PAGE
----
Don't expect revolutionary gameplay when you load up Sega's Virtua Squad 2. With the exception of Direct3D support and a series of new levels, this fast-paced shoot-'em-up arcade title is nearly identical to its predecessor, Virtua Squad. Fortunately, that's a good thing for anyone interested in pumping a boatload of lead into a host of gun-toting polygonal thugs.
In Virtua Squad 2 - the PC version of the popular coin-op Virtua Cop 2 - you play a cop in the futuristic metropolis of Virtua City. Packing a gun and an endless supply of bullets, you must eliminate as many villainous gangsters as possible over the course of three basic levels. The plot (according to the manual) is that you and your partners have uncovered a possible connection between the Virtua City Bank and the EVL Inc. crime syndicate. What that has to do with what happens in the game is not readily apparent. But who cares? Once the game gets going, all that matters is that you shoot fast and reload faster. Gameplay is simple. The viewpoint is first-person as you move around the game on a predetermined path - you control nothing but your aim and your ammo supply. As the bad guys pop up, jump out, and sneak up behind you, you line up your crosshairs on them with the mouse and shoot. When you run out of ammo, hit the right mouse button for a fresh supply. You'll get bonus points for hitting targets quickly and also for hitting them three times before they hit the ground. Civilians pop up from time to time, yelling "Don't shoot!" and "Somebody help me!" and generally getting in the way.
A targeting reticle homes in on the villain who poses the most immediate threat, and offers you a visual cue as to how long it will take the guy to get a bead on you. As the reticle changes from green to yellow to red, you know that he's about to shoot. Each time a bad guy hits you, you lose one life point. If you hit a civilian, you also lose a life point. When you lose all your life points, your game is over, unless you choose to use one of your continues (you can have as many as five).
Each of the game's three primary levels concludes with a boss sequence. A final uberboss will challenge you if you manage to complete the first three levels in one sitting. The first level takes you through a jewelry heist and a high-speed chase, where you'll get the chance to take out gangsters leaning out of moving cars, standing on 18-wheelers, and riding motorcycles. This scene climaxes with a boss who throws a van at you (ouch). The rest of the game includes shoot-outs in a blimp hangar, on a cruise ship, and in a moving subway. Each of the environments presents a unique set of challenges. For example, the subway cars are constantly moving around, which can throw off your aim.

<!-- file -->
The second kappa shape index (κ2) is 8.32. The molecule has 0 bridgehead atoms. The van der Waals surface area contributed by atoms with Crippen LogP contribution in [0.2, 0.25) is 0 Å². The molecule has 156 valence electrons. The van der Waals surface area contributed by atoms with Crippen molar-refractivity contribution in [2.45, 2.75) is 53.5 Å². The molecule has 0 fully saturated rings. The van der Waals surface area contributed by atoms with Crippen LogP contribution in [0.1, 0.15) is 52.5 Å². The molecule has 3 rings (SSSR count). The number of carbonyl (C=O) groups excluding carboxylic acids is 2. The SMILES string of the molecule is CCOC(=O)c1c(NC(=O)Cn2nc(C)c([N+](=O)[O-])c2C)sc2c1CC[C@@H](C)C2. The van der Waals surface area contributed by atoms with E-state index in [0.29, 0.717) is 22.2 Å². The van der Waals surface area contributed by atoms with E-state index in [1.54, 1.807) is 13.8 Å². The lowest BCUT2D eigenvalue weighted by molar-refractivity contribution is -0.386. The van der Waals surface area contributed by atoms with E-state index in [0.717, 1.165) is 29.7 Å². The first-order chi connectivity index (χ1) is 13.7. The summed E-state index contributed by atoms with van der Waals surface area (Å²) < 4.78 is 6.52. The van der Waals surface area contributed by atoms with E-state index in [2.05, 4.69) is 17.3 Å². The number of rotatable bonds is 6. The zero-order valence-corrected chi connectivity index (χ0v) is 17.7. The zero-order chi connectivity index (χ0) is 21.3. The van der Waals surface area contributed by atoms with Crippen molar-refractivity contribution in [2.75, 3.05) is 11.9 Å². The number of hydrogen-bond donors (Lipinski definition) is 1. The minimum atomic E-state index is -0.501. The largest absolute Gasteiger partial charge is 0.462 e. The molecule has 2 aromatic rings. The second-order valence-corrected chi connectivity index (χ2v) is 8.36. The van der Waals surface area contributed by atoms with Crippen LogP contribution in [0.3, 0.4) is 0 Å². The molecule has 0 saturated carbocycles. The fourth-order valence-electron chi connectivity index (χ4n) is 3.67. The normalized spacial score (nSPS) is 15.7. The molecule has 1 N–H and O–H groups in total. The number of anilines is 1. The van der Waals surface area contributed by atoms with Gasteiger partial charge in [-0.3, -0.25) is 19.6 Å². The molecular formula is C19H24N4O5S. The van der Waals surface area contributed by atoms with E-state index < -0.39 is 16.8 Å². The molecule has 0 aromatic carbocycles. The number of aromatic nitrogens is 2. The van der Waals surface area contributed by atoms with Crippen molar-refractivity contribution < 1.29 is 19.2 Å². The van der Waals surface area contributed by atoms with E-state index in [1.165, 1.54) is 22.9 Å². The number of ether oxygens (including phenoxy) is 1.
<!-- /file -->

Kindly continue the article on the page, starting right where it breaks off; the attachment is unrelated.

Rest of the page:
Thanks to Direct3D support, the game looks good and runs smoothly. The graphic detail is good and the animations are excellent. It is especially impressive to hit a guy three times, causing him to spin in the air before thumping to the floor. The environments are dynamic, and you can shoot most of the objects you can see (some hide power-ups and weapon enhancements).
Like any good arcade game, this one offers some special hidden features. Among these is the option to randomize the villains, which helps bolster the game's somewhat limited replay value. Also, Virtua Squad 2 includes the seemingly ubiquitous "big head" mode. Why? I have no idea, but I'm hoping it's because younger players find it amusing.
Two players can play side-by-side in the basic game, or head-to-head in a confusing shoot-out mode. This latter option is one of the game's only real lackluster points, as it simply isn't much fun at all. Still, Virtua Squad 2 is a great game for players with an itchy trigger finger. If you're looking for a simple, fun, and fast-moving action arcade game, this may be the perfect choice.